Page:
The Elements of Western Art

by Peter Hassrick



The Cowboy as Symbol of an Era's Demise


Bierstadt's switch to allegorical narrative interpretations of western life was heartily adopted by the next generation of western artists, a group of painters and sculptors who would carry the traditions into the twentieth century. Probably the most popular artist of this fourth phase of western art was Frederic Remington, who knew from the beginning of his career that the scene he set out to depict was, like the bison, quickly disappearing. As a consequence, much of his work is epic in scale and fatalistic in temper. The Last Lull in the Fight (figure 104), painted the same year as Bierstadt's Last of the Buffalo, won international acclaim for the young Remington, garnering a silver medal at the 1889 Paris Exposition.

Like Bierstadt's piece, Remington's symbolized the close of the western epoch. Where Samuel Seymour's early views of the Rocky Mountains had invited the viewer to enter the scene and take advantage of the limitless expanse and promise, Remington's depictions some seventy years later are broadly unwelcoming. Gone is the promise. Only a hint of Darwin's survival of the fittest remains to suggest that some element, if sufficiently tough, will persevere. Similar later portrayals of the subject, such as Rounded Up by God (figure 105) by Remington's contemporary Henry Farny, depict the Anglo-American vanquisher as victim. The garden has disappeared. The cowboy is left fighting for empty desert, a land just as foreboding as his phantom adversaries, the Indians.

This final saga in the historic western epoch centered on the life of the cowboy, glorifying his relatively short episodic career in much the same way that earlier artists such as Alfred Jacob Miller had revered the life of the mountain man. The cowboy ultimately assumed the prescribed attributes of that earlier folk hero. Ostensibly self-reliant, free spirited, and hard working, he was richly imbued with romantic aura. His was a world removed from social restraint, an exotic grassland stage on which he acted out chivalric adventures or man-to-man contests of strength and will, at least as depicted by Remington.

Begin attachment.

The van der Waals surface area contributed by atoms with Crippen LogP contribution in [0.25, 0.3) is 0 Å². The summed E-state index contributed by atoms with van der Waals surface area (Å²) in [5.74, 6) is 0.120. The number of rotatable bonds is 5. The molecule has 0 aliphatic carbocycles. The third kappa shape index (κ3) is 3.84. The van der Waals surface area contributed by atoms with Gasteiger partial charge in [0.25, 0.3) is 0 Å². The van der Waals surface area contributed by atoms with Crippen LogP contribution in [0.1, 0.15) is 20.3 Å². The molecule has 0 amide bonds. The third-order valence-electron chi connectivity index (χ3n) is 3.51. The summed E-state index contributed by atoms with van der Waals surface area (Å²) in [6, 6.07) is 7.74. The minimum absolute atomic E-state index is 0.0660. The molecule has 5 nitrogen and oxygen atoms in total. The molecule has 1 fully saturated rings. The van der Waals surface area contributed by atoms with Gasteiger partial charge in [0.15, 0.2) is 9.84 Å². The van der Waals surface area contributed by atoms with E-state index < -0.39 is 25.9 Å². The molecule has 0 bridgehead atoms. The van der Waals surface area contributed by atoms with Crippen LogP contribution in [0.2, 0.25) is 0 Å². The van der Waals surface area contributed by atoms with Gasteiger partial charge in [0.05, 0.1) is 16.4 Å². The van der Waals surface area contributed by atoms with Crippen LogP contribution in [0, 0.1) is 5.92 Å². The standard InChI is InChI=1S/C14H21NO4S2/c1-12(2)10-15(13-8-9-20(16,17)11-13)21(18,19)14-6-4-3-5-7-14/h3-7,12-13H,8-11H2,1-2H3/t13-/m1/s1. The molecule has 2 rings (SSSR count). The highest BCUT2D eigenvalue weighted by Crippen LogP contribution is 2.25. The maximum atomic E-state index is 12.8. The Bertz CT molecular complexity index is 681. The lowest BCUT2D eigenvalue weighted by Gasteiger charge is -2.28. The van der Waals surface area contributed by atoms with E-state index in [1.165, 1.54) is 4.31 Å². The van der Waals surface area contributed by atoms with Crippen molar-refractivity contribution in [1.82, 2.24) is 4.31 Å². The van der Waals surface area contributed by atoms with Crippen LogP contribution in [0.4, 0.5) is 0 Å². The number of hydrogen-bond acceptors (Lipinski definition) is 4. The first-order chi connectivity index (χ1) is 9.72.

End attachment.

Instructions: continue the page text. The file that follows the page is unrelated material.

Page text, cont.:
Remington's precise delineation of detail -- often accurately portrayed, sometimes not -- evinced a style well suited to his cowboy art. While on assignment for magazines such as Harper's and Century, Remington, an active artist-correspondent, enjoyed participating in the scenes that he pictured or at least observing them firsthand, and he traveled widely to expose himself to the waning frontier ambiance. His images, most conceived as illustrations for popular journals of the day, were published in such profusion that, in reality, he as much shaped the West in the public mind as recorded it.

In the last years of his life, Remington turned toward impressionist and postimpressionist idioms as a form of expressing his vision of western life. Ghosts of the Past (figure 108), with its soft contours and resplendent but harmonious light, is an example of his late efforts in the impressionist mood. Little changed from his earlier paintings was the subject: resolute cowboys riding the high plains.

Another artist who has been lauded and widely appreciated for his pictorial interpretations of the Indian and the cowboy is Charles M. Russell. Like Remington, Russell imbued his work with a hint of fatalism but was generally more philosophical, regarding the past, including the history of the West, as fundamentally redemptive. While Remington, as an artist-correspondent, celebrated the importance of the present, Russell believed that the past, as morally superior, might redeem the actions of the present. Eschewing progress, he championed the Indian as the hero of an innocent past time. His heavily symbolic painting His Heart Sleeps (figure 2) suggests the pathos of the declining Indian cultures but commensurately commends the powers of nature to heal and endure despite the ravages of time. Although Russell's style underwent several transformations before his death in 1926, his interpretations of western scenes and life changed little.

Russell's contemporaries Alexander Phimister Proctor and William Robinson Leigh tended to revere the same bygone themes that portrayed the Indians as a grand but vanished race. Although Leigh's painting Lullaby (figure 85) speaks to the continuity of traditions and future generations of Native Americans, it is also tinged with an aura of remembrance and nostalgia. A sense of loss seems to prevail.


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